Intel and AMD will be releasing new CPUs that support DDR5 DRAM solutions for PCs and servers this year. In response, the DRAM industry led by South Korean suppliers is developing solutions to complement the arrival of the new CPUs. In the midst of the gradual shift to DDR5, DRAM suppliers will also scale back the supply of DDR3 solutions, according to TrendForce’s latest investigations. With Korean suppliers accelerating their withdrawal from DDR3 production, Taiwanese suppliers yet to kick off mass production using newly installed capacities, and Chinese suppliers falling short of their expected yield rate, the global supply of DDR3 solutions will undergo an impending decline. With respect to the demand side, however, not only has the supply of networking chips been ramping up, but material shortage issues are also gradually easing. As such, buyers are now procuring DDR3 solutions ahead of time, resulting in a tight supply and demand situation in the DDR3 market. TrendForce therefore expects DDR3 DRAM prices to recover from a bearish first quarter and undergo a 0-5% QoQ increase in 2Q22.
On the supply side, Samsung and SK hynix have begun scaling back their DDR3 production while also planning to declare EOL (end of life) for their DDR3 offerings, such as 1/2Gb and 4Gb chips. It should be noted, however, that Micron’s DDR3 solutions will not reach EOL even by 2026, meaning the company will still offer DDR3 solutions long after its two Korean competitors have stopped doing so, according to TrendForce’s understanding. Also worth noting is that Micron is migrating its DDR3 production to a US-based fab that mainly manufactures specialty DRAM solutions. Nevertheless, since this fab’s production capacity will be divided between products for consumer and automotive applications, TrendForce believes that the aforementioned migration will tighten Micron’s supply of consumer DRAM solutions because the US fab will give priority to automotive DRAM solutions that offer a higher gross margin and are currently enjoying surging demand.
Although Taiwan-based DRAM suppliers that focus on promoting DDR3 solutions, namely, Nanya Tech and Winbond, are in the process of capacity expansion, their new production lines will not be operational until 2023-2024. Hence, the contribution from the newly added capacities is not expected to drive up DDR3 supply substantially this year. Chinese suppliers, including CXMT and GigaDevice, are continuing to collaborate in DDR3 development, though their capacity increases and yield rate improvements have both fallen short of market expectations. After being added to the Entity List, JHICC, yet another China-based DRAM supplier, is now dealing with severe restrictions with respect to procuring equipment, making it difficult for JHICC to raise its wafer input. Furthermore, the company has no spare resources that can be allocated to R&D and pilot runs. As a result, JHICC still primarily manufactures DDR4 4Gb chips at its initial 25nm node, with no DDR3 production at the moment.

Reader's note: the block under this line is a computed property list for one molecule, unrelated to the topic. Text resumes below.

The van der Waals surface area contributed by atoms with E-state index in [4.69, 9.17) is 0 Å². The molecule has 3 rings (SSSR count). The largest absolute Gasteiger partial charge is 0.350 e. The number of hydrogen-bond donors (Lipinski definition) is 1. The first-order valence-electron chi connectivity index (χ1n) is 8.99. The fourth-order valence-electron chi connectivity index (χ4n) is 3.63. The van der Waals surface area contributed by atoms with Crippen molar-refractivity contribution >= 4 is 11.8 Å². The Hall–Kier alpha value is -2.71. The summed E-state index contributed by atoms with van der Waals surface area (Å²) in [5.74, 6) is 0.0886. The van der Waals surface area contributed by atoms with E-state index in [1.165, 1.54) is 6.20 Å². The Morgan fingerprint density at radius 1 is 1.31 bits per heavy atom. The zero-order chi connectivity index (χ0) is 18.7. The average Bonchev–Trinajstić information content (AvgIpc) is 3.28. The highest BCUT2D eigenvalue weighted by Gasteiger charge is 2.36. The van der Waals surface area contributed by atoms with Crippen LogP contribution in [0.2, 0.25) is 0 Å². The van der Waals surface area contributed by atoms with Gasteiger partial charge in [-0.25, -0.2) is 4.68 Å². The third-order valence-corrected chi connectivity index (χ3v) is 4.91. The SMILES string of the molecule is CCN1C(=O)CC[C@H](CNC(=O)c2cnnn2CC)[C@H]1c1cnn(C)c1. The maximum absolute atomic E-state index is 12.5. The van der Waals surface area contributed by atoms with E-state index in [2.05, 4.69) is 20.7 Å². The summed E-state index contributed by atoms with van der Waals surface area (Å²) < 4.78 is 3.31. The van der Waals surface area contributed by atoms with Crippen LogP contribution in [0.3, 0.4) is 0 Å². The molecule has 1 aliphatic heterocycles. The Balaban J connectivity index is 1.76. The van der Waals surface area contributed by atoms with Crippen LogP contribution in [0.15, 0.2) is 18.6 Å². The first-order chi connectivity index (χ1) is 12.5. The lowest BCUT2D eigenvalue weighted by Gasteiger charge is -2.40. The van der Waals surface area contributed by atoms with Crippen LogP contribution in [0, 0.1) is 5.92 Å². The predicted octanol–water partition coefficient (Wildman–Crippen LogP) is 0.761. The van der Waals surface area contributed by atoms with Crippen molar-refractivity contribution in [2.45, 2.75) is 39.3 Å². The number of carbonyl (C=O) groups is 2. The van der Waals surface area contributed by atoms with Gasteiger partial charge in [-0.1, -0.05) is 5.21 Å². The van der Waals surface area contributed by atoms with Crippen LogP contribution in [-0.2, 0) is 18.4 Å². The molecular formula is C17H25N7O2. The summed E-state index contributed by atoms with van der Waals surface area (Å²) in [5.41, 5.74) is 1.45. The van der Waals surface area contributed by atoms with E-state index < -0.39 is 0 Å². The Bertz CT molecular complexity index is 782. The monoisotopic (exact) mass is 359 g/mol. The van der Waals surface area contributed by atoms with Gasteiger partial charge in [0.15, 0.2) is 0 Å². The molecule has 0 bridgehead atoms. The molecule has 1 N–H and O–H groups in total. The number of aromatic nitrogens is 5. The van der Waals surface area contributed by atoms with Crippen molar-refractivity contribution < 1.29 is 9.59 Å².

With regards to demand, DDR3 consumer DRAM is primarily used in end-devices such as STBs and networking products (e.g., GPON, routers, and modems), which do not require high-performance SoCs. While the foundry industry suffered a severe shortage of wafer capacities allocated to logic ICs in 4Q21, production capacities for relatively low-margin chips were noticeably impacted in turn. Along with a preexisting component mismatch situation, most manufacturers found themselves unable to assemble end-devices. Moving into early 2022, however, the supply of certain materials, including those used in foundry operations, saw a gradual improvement. As various components needed for device manufacturing became available after Lunar New Year, certain buyers have once again kicked off their consumer DRAM procurement activities.
In addition, DRAM spot prices shifted from a prior decline to a strong upturn at the end of last year as the Chinese government ordered a month-long lockdown in Xi’an. The ensuing price hike, which has lasted for two months, subsequently led buyers to procure even more DRAM ahead of time in anticipation of further price hikes. Hence, although the demand for end-products has yet to make a full recovery, buyers are now slowly and steadily procuring consumer DRAM in order to avoid either higher upcoming prices or even an inability to secure consumer DRAM inventory.